By Kavita Kumar

Star Tribune (Minneapolis)

MINNEAPOLIS — As Target makes a splashy entrance on the same-day delivery front and goes head to head with Amazon, its next battleground will be in the Twin Cities.

The retailer will begin offering home delivery through Shipt of groceries, essentials, electronics, toys and other products in its hometown starting March 1. This will be one of the first new markets for Shipt since it was purchased by Minneapolis-based Target late last year — and will be followed by many more in coming months.

When it rolls out here, Shipt will make deliveries from about 50 Target stores and will reach nearly 1.2 million households, including the northern and southern suburbs.

To support the rollout, Target and Alabama-based Shipt are recruiting workers aggressively, offering introductory bonuses as they look to hire as many as 4,000 shoppers and delivery people in the Twin Cities.

In total, Shipt plans to hire more than 100,000 people this year as it works to get same-day delivery up and running from nearly half of Target’s 1,822 stores in the next few months and from a majority of its stores by the holidays.

“The team is moving remarkably quick,” said John Mulligan, Target’s chief operations officer. “We’re going to be in all the major markets. And we bring a breadth of assortment that is not just food and beverage and grocery. We will have virtually the entire store by the end of the year, so that’s a fantastic advantage.”

Initially, about 55,000 items, or more than half of a typical Target store, will be available for delivery through Shipt, which charges an annual membership of $99 for unlimited deliveries of over $35. To entice Twin Cities shoppers to give it a shot, it is offering a discounted annual rate of $49 to people who sign up before March 1.

Target hopes to get the rest of its inventory, including home and apparel, on the Shipt platform later this year.

Amazon already has a same-day delivery service called Prime Now in most major cities including Minneapolis that covers tens of thousands of items.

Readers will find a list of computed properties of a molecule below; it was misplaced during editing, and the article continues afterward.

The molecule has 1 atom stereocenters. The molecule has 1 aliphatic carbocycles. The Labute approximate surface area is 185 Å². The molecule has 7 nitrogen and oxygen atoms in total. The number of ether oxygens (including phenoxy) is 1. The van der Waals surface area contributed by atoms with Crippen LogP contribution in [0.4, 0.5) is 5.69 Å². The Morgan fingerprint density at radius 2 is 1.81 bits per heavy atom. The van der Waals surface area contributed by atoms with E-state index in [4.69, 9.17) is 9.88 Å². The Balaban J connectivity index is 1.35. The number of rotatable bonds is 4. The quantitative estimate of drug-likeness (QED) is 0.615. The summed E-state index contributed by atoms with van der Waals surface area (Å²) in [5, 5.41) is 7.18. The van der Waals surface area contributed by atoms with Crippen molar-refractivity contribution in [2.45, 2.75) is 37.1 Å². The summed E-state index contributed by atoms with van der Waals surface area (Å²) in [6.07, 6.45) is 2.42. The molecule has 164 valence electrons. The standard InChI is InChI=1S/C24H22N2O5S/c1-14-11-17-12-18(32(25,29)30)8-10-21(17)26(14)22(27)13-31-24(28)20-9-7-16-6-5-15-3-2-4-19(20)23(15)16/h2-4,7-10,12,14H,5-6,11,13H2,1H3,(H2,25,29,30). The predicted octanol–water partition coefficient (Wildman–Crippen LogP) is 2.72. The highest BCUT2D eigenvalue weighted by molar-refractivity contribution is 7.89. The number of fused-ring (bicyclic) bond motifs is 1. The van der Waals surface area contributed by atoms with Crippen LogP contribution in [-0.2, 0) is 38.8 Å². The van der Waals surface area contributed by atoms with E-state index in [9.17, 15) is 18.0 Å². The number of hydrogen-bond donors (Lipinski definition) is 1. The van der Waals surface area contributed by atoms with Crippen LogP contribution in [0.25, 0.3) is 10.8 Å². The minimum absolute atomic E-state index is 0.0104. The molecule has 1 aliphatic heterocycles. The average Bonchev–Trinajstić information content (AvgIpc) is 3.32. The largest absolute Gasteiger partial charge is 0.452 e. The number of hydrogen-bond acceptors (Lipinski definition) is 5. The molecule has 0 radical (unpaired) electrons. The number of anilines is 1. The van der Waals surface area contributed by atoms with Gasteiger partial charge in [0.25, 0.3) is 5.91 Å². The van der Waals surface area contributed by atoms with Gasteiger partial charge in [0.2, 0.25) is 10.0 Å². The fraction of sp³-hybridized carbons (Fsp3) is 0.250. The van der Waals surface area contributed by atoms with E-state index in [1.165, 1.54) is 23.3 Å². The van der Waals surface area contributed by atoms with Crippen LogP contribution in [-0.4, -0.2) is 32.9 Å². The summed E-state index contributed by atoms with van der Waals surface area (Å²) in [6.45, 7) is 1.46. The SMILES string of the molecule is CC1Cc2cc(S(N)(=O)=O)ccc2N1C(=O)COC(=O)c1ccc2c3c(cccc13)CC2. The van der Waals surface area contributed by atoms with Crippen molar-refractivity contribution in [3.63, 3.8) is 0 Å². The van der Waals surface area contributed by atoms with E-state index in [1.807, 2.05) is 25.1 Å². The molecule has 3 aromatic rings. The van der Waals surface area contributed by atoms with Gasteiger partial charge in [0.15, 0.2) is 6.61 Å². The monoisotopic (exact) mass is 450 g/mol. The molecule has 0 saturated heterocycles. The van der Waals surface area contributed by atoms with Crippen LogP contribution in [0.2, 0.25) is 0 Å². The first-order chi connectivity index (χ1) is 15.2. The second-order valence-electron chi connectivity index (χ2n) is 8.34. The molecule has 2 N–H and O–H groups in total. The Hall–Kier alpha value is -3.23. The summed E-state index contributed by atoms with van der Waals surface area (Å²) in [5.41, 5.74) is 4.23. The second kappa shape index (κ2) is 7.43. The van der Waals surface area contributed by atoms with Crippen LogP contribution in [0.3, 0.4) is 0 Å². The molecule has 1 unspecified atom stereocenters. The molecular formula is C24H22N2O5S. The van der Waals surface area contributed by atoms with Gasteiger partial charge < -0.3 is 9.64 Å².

Last week, Amazon expanded its Prime Now service to include deliveries of fresh produce, meat and seafood and everyday staples from Whole Foods in Austin, Texas; Cincinnati, Dallas and Virginia Beach, Virginia, with plans to expand that service more widely this year.

In expanding their delivery options, both Target and Amazon are leveraging their major acquisitions from last year.

In December, Target made its biggest purchase in recent decades with a $550 million deal to take over Shipt, an up-and-coming delivery service similar to Instacart that employs shoppers who pick, pack and deliver items from a number of partner retailers to customers’ doorsteps.

Since then, Target has been hustling to get its product inventory loaded onto Shipt’s platforms.

Earlier this month, Target became another option in some of Shipt’s existing markets, mostly in the Southeast. Later this week, it will launch in parts of Texas, Oklahoma and Arizona.

As more consumers have been flocking to Amazon and its fast delivery options, other retailers have begun to offer same-day delivery, mostly by linking up with third-party delivery partners.

Richfield, Minnesota-based Best Buy, which expanded its delivery offering to many major cities last year, uses Deliv and charges a $6 fee for each same-day delivery.

Instacart, which makes deliveries from various retailers such as Cub Foods and Costco, launched in the Twin Cities in 2015 and offers a $149 annual membership for unlimited deliveries or $5.99 for each delivery on orders over $35.

Same-day delivery is one of the perks of being a member of Amazon’s $99-a-year Prime program, which also gives members access to streaming video and music. There are an estimated 90 million Prime members in the U.S., according to Consumer Intelligence Research Partners.

Meanwhile, Walmart hasn’t done as much yet with same-day delivery and has focused more on curbside grocery pickup outside its stores.

While Target will initially be the only retailer in the Twin Cities on the Shipt platform, Mulligan said the plan is to add others down the road.

“We are absolutely committed to a healthy marketplace,” he said. “An important feature of that is having a variety of different retailers on that marketplace, so we’re working hard on that, too.”

While some skeptics wondered if other retailers would want to stay in the Shipt network after Target acquired the company, Mulligan said none of Shipt’s existing partners has exited since the purchase. To the contrary, it has added several new partners who are expected to be announced in coming months.

To access same-day delivery from Target, customers will have to use the Shipt website or app. But Target expects to embed the service on its own website and app later this year.

As Shipt launches in the Twin Cities, Target will end its partnership with Instacart in this market. It is expected to do the same in the other markets where it had offered delivery through Instacart — Chicago and San Francisco — once Shipt rolls out to those areas.

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